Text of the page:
Marketers on Fire: Hennessy U.S. SVP Jasmin Allen

Posted on by Sherry Chiger

Our monthly profile of an outstanding marketer whose leadership and campaigns are moving the needle for their brand.

While a high school student in Virginia, Jasmin Allen decided to run for senior class president. It wasn’t a decision she made lightly: She was the first Black female at her school to do so. When she expressed doubts about her chances of winning, her father said, “Just because there never was doesn’t mean there cannot be.”

Allen won the election. Fast-forward to December 2020, when she was promoted to senior vice president of cognac brand Hennessy U.S., becoming the first Black woman to serve as SVP for parent company Moët Hennessy USA and its highest-ranking Black executive. Talking about it two months later, Allen recalls her father’s words. “I was raised to never fear,” she says. “Just because it hasn’t happened doesn’t mean it can’t and shouldn’t happen.”

Jasmin Allen, SVP, Hennessy U.S.

Allen joined Moët Hennessy USA in July 2016 as brand director of Belvedere Vodka, following nearly seven years at Coca-Cola Co. and a year as head of entertainment marketing at T-Mobile. Her success in raising awareness of Belvedere—creating a content series about AIDS in Africa with The New York Times and developing a music program with Vice, among other campaigns—led to her promotion to vice president of Moët & Chandon U.S. and then to Hennessy U.S.

“The opportunity to work on three beautiful brands, each so different—I’ve gotten such rich experience from each,” Allen enthuses. (Throughout our conversation, she doesn’t “say” or “state” when she can “enthuse.”) Working at Belvedere was “a great way to learn about wines and spirits.” Becoming part of Moët & Chandon, “the number-one champagne in the world, when you can be part of people’s celebratory moments, was an honor.” And “being able to work on Hennessy, especially given the brand’s importance to Black people, is truly a gift. I am super honored to inherit the legacy of Hennessy and the brilliant leaders who led before me.”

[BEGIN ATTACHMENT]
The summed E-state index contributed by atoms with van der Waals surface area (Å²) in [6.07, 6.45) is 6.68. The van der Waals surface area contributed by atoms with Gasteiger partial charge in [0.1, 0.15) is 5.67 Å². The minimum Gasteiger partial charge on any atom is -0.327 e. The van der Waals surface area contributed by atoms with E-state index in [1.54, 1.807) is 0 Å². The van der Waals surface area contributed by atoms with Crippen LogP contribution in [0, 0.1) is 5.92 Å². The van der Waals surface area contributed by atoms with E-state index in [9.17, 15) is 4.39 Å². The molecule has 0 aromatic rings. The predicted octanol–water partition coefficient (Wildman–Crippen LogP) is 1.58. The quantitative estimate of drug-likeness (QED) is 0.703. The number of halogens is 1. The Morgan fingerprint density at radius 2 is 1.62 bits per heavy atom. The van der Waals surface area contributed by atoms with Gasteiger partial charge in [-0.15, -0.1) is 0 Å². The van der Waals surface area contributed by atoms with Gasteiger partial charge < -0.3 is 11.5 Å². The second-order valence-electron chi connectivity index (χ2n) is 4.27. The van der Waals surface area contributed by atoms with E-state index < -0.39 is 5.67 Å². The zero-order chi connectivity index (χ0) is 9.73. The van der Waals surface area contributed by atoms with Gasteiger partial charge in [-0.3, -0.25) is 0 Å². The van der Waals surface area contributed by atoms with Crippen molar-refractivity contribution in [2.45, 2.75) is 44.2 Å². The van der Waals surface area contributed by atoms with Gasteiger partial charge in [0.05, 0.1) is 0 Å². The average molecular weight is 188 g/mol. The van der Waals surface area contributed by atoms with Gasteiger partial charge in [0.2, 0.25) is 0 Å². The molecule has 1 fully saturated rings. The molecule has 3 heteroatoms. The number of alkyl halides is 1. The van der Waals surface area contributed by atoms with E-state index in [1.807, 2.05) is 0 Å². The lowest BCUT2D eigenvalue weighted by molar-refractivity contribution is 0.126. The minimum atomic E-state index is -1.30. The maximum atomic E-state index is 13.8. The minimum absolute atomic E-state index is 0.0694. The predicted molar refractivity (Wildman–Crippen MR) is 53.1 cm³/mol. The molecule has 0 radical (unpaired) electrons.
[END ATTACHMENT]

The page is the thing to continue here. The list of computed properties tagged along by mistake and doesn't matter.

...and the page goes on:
Taking the Lead on Diversity

As well as acknowledging the legacy of her predecessors, “I’m very committed to helping pave the way for those coming behind me,” Allen says. She serves on the leadership committee of the Moët Hennessy Global Diversity, Equity, and Inclusion Council. “DEI is definitely an area of focus for the company,” she says. “We’re working on our agenda and road map and how we’re going to define success—what are the policies we’re going to lean into, what metrics to ensure each group is meeting goals, training to make sure everyone is on the same page.” The council includes “people from every single continent. We have a wonderful combination of different backgrounds that allows this experience to be really rich.” Already the company has increased the diversity of its executive team, Allen says, adding two Black women and a woman of Indian descent in 2020.

Allen is also a founding member of Moët Hennessy’s Black Employee Resource Group—or as it is now dubbed, the MH Noir Assemblage. The purpose of the group, which filed articles of incorporation in autumn 2020, is to “build a community where employees can speak their mind and be supported,” Allen says. As with the global DEI group, Allen and the other members of the leadership team are still finalizing an agenda and goals. In the meantime, however, the Noir Assemblage had a “celebratory moment” after the election of Joe Biden and Kamala Harris. “We also got together after the Capitol riots to commiserate and invited people to share how they were feeling,” she says. “We’re creating a safe space to allow us to be even more effective to ensure Black employees feel supported and are getting the ear they need and the opportunity they strive for.”